In 2017, the Second National Institute of Allergy and Infectious Disease/Food Allergy and Anaphylaxis Network symposium recommended the following definition: “Anaphylaxis is a serious allergic reaction that is rapid in onset and may cause death.”
The Signs and Symptoms may include the following:
Dyspnea (bronchospasm or upper airway swelling). Difficulty in breathing can be accompanied with coughing and wheezing. If untreated, the condition may lead to obstructed airway as the lips, tongue, throat and larynx swell.
- Urticaria, and Pruritus,
- Angioedema also leads to obstructed airway
- Gastrointestinal symptoms (e.g., nausea, vomiting, diarrhea)
- Hypotension, Dizziness, and even Syncope
- Weakness, nausea, vomiting or stomach cramps
The person can go into shock.
There is Risk for Misdiagnosis
Many symptoms of anaphylaxis suggest other diseases and conditions. Cutaneous manifestations of anaphylaxis (e.g., itching, urticaria, angioedema) suggest an allergic reaction, but gastrointestinal symptoms or cardiopulmonary collapse may cause diagnostic confusion. Some other conditions to rule out include the following:
- Acute anxiety (e.g., panic attack)
- Myocardial dysfunction
- Pulmonary embolism
- Acute poisoning
- Call 9-1-1 as soon as any emergency situation is observed
- Assess and maintain an airway, breathing, circulation and level of consciousness. Altered mental state could suggest hypoxia.
- Epinephrine injection is the treatment of choice for anaphylaxis.
Depending on the patient’s response to epinephrine, the physician may need to do the following:
- Place the patient supine with the legs elevated to slow the progression of hemodynamic compromise.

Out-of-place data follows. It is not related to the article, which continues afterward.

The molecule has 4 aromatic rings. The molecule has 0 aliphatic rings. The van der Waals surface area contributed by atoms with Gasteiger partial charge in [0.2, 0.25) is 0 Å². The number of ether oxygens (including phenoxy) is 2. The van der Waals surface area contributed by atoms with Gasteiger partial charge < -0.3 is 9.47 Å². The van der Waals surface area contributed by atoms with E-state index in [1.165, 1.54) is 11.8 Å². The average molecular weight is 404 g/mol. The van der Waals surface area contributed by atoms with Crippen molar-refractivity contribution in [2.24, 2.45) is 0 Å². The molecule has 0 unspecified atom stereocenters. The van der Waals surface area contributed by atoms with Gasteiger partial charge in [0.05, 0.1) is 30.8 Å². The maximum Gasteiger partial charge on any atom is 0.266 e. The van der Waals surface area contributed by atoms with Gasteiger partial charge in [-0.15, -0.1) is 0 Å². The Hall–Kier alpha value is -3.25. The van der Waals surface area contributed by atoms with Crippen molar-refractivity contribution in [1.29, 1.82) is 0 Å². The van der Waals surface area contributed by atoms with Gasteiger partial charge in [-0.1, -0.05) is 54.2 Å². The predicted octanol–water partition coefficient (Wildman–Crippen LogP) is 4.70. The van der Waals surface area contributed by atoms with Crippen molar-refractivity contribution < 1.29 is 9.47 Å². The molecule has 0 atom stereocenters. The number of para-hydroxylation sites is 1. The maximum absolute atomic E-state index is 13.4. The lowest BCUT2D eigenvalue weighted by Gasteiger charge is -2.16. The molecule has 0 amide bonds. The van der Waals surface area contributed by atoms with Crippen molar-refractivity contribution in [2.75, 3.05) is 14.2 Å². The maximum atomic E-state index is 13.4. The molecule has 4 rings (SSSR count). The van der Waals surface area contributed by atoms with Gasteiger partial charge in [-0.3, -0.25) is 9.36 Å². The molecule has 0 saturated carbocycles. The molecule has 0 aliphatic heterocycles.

- Establish and maintain an airway (e.g., using a one-way valve face mask with an oxygen inlet port).
- Provide oxygen to a patient who has a prolonged anaphylactic reaction.
- Benadryl may need to be given to reduce the allergic reaction
- Albuterol may be needed to bring the bronchospasm under control
Prevention and Future Plan for Emergency
Avoid the allergens or triggering factors like:
- Foods (e.g., peanuts, eggs, shellfish, etc.),
- Medications like Penicillin, NSAIDs;
- Radiographic Contrast Media,
- Latex products.
Try to minimize the risk of getting stung by insects
Keep SELF-INJECTABLE EPINEPHRINE handy:
If a diagnosis of anaphylaxis is confirmed, or if idiopathic anaphylaxis is diagnosed, self-injectable epinephrine (Epipen, Epipen Jr., Twinject) can be prescribed. Patients for whom self-injectable epinephrine may be prescribed include the following:
- Patients who have experienced anaphylaxis and may re-encounter the trigger allergen outside of a medical setting.
- Patients who lack access to emergency care.
- insect sting.
- Patients who have a clinical history of symptoms after eating peanut and/or evidence of a positive food challenge to peanut.
The physician and the patient should draw up a personalized emergency action plan that lists potential anaphylaxis symptoms, gives instructions on how and when to use self-injectable epinephrine, and emphasizes the necessity of going to an emergency care facility after an epinephrine injection. A copy of this emergency action plan should be given to someone at the patient’s place of work, or, for a child, to the school nurse and other people in authority at the school. The patient’s action plan should be reviewed on a regular basis. Also, instruct the patient to wear or carry identification that denotes his or her condition.